The GR1 series was introduced in the 1990s, when high-end compact film cameras were at their peak, and has remained highly popular even after the shift to digital cameras as the “best snap-shooting machine.
I have also used a film GR1s for over 10 years, and it is my favorite camera for snapshots because of its photographic rendition and rapid-fire performance, making it the best camera for snapshots.
The GR1 is equipped with the GR lens, which consists of 7 elements in 4 groups and does not degrade image quality even to the periphery of the screen. Magnesium die-casting is used for the exterior parts, making it both light and robust.
Because of its descriptive and fast shooting performance, Daido Moriyama uses it as his main camera, and Mika Ninagawa also uses it as a sub-camera, making it a favorite among photographers.
The GR1s is an improved version of the GR1, which was released in 1998 with a special lens hood, illumination in the viewfinder in dark conditions, and other improvements over the GR1 released in 1996.
|35mm film (135) with patrone
|GR Lens 28mm F2.8 with 7 elements in 4 groups
|Passive autofocus / Subject auto selective multi-focus
|Light-harvesting frame finder
|Electronic shutter time mode ・ 2 – 1/500 with self-timer
|Programmed exposure or aperture priority AE ISO 25 – 3200 compatible
|Uses 1 lithium battery CR-2
|Lighter and smaller than a 28mm SLR interchangeable lens, but with equal or better imaging performance and manual aperture priority exposure
|Width 117mm Height 61mm Depth 26.5mm (Grip part 34mm)
|Without date: 178g With date: 180g (excluding batteries)
|Without date: 95,000 yen With date: 105,000 yen Both with hood and leather case
There are three main reasons why I chose the GR1s out of the many compact cameras available.
Depiction of GR Lens
GR lenses are said to outperform single-lens reflex cameras. It is characterized by its high resolution, thin lines, and sharpness.
Compact cameras of the same era include the Minolta TC-1 and the Contax T2, which have thicker lines, the TC-1 is plump and chunky, and the T2 is highly saturated and dramatic.
All cameras have their own advantages, but while the TC-1 and CONTAX T2 produce too much over-expression in photos taken on sunny days, the GR produces natural-looking images only on sunny days. On the other hand, the TC-1 and CONTAX T2 are good at taking pictures in shadows or in slightly darker locations.
I wanted to prioritize the depiction of a sunny day, and I preferred the natural GR lens without too much production.
Also, compared to high-end compact film cameras released after 2000, such as the Contax T3 and Fuji Krasse S/W, the GR lens is slightly inferior in terms of resolution. However, I believe that the natural rendering of a sunny day can only be achieved with the GR lens.
My use for the GR1s is for snapshots. I never know when a shutter chance will come up, so when I go out, I walk around with a set of my wallet, phone, and GR1s in each pocket.
The GR1s is 26.5 mm thick (34 mm at the grip). This means that unless you are wearing tight pants, you can smoothly take it out of your back pocket.
Other cameras are small enough to fit in a pocket, but they are thick enough to be difficult to remove, the titanium ones are slippery, and box cameras are hard to grip, so they are easy to drop.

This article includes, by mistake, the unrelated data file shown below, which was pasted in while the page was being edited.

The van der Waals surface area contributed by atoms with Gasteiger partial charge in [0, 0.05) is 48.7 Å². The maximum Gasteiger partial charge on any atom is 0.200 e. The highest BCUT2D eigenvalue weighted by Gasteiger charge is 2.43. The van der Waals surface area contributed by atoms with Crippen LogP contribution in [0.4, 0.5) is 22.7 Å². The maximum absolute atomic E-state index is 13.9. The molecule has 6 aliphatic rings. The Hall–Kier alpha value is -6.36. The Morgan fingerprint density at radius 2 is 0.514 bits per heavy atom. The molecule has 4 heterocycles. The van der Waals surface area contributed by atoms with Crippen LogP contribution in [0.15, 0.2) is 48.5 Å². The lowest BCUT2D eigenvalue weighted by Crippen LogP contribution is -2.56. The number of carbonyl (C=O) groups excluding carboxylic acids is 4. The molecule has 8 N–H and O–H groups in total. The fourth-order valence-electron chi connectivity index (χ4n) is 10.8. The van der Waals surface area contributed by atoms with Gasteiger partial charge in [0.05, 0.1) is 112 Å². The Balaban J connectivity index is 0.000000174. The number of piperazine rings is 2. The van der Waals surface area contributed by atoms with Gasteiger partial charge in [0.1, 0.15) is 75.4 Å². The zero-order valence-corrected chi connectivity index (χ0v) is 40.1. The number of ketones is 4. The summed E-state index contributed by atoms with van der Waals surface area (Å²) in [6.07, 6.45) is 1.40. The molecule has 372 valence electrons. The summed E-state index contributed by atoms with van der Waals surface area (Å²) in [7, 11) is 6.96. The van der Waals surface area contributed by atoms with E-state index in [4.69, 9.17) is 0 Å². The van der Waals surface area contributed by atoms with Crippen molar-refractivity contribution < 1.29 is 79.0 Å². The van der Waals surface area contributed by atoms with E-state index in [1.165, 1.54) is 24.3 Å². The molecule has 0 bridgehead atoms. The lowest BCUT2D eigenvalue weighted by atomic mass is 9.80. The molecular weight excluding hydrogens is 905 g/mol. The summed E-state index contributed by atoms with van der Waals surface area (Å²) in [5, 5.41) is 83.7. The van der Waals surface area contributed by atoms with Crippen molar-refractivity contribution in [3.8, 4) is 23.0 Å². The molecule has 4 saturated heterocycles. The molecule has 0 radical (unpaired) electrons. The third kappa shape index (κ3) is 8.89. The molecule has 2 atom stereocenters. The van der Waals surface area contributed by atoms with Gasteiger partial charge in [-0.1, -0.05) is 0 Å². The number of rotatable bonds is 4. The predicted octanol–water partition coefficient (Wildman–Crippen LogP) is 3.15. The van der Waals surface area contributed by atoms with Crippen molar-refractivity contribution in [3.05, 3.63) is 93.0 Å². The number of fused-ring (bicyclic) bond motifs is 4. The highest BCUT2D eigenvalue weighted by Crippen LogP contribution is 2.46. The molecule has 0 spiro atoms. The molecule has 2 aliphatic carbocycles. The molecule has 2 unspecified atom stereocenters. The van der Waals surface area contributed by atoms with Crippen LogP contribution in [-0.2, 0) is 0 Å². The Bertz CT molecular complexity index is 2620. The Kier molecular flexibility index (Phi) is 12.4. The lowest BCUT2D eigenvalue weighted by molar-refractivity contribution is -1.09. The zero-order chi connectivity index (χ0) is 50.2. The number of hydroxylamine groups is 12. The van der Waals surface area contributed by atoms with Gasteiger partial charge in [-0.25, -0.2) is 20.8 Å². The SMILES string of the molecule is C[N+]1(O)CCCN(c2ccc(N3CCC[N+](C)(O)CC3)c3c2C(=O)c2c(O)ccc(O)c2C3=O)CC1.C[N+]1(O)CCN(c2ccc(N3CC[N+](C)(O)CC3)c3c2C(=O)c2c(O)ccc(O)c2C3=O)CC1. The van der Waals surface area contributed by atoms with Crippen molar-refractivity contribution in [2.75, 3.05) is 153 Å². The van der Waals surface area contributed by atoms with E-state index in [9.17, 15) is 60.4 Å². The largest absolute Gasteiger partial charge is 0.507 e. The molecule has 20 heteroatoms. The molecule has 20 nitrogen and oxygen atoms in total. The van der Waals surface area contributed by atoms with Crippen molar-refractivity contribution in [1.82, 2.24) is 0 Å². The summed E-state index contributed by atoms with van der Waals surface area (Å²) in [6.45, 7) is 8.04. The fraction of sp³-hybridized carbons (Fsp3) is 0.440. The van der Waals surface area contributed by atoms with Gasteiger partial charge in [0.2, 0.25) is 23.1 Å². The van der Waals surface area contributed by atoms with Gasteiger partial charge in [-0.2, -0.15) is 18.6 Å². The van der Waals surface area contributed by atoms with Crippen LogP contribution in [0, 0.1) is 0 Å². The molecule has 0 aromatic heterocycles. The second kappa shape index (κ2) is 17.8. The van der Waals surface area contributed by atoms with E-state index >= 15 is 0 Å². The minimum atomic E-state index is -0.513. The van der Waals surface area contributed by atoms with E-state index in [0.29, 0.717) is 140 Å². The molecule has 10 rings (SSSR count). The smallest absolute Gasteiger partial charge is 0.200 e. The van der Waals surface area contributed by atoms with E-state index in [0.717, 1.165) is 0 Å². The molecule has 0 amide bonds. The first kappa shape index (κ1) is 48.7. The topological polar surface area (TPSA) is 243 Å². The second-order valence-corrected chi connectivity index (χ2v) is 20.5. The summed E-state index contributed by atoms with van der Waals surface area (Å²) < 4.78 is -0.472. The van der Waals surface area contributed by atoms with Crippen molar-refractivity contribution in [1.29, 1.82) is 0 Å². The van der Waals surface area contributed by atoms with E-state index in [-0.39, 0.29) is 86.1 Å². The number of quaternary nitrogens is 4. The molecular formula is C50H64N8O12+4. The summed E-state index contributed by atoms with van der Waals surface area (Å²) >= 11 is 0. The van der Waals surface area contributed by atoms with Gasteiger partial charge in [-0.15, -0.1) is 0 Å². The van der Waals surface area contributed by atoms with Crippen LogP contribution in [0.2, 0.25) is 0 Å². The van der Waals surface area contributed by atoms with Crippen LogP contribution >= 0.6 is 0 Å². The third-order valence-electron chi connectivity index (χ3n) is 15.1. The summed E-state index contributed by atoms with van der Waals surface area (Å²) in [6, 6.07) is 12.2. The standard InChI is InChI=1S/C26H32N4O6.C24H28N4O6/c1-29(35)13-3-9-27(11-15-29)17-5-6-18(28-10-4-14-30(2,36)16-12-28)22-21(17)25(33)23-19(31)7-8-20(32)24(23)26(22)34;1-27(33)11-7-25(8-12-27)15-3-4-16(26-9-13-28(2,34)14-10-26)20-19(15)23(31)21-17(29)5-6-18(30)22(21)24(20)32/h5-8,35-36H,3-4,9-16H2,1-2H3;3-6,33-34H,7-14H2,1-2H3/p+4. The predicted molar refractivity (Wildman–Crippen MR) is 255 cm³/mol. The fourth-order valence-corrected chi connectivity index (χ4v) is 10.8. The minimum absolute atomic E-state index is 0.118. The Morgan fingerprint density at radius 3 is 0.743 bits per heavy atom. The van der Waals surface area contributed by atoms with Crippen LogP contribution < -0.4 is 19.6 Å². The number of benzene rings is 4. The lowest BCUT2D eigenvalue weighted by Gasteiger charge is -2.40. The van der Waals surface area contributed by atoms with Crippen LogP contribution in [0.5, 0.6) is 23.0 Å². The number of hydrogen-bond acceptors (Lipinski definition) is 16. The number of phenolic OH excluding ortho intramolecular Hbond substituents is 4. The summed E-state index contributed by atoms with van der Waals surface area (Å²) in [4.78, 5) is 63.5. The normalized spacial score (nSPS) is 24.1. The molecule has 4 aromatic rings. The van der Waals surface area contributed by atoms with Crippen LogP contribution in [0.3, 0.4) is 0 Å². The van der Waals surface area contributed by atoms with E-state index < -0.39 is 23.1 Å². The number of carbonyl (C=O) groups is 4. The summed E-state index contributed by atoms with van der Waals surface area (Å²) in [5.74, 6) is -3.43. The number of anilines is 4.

This rapid-firing capability and the ease with which it can be taken out of the camera are the main features of the GR1s.
In taking snapshots, it is very important that people not find out that you are pointing a camera at them.
For example, if you are in a quick-fire case, you will first be recognized as the person holding the camera. Then, when it comes time to release the shutter, there will be more moving objects such as the case and strap, making it easier for them to find you.
Ideally, it should be so that others cannot know what you are doing. In this respect, the GR1s does not have a strong presence of the camera itself, and the process from taking it out of the pocket to taking a picture is smooth.
As a thing, it is cheaper than other high-end compact cameras, although it does not satisfy the desire for ownership compared to cameras made of titanium, for example.
However, Prices is between 45,000 yen and 70,000 yen, so GR1 is not inexpensive.
Snap mode is available.
There is a snap mode that fixes the focal length at 2 m and the aperture at f/8.
Other cameras also allow you to fix the focal length manually, but these are dialed in and move on their own, making them difficult to use as a snapper.
This manual dial is intended to be used when it is difficult to focus with autofocus, so its use is a bit different. It is not suitable for snapping, at least.
GR1s sample images
Snapshots taken in Thailand. The film is PORTRA 400.
The natural, crisp rendering of the GR lens and the transparent saturation of the PORTA are impressive.
Films and settings I use
I like Kodak’s PORTA, so I choose one type of film. After that, I use different ISO depending on the situation.
Basically I use ISO 160 (PORTRA160).I use this sensitivity film because I mainly shoot on sunny days and to take advantage of the descriptive characteristics of the GR lens.
(The examples are at ISO 400.)
First of all, the GR1s has a manual aperture setting, but I shoot in P mode (auto). The reason is that if I keep changing the aperture, I will not be able to take the snapshot in time. The most important thing is to shoot quickly and smoothly.
Also, the GR’s P mode tries to use f/4, which is considered to be the lens’s most photogenic; if you use ISO 400 film on a sunny day, the GR’s maximum shutter speed is 1/500th of a second, so it tries to shoot at the widest aperture value.
In other words, it is often taken at an aperture that is not my favorite descriptive aperture. For this reason, I use ISO 160 on sunny days.
Incidentally, GR lenses lose resolution after f/8, resulting in a slightly sleepy rendering.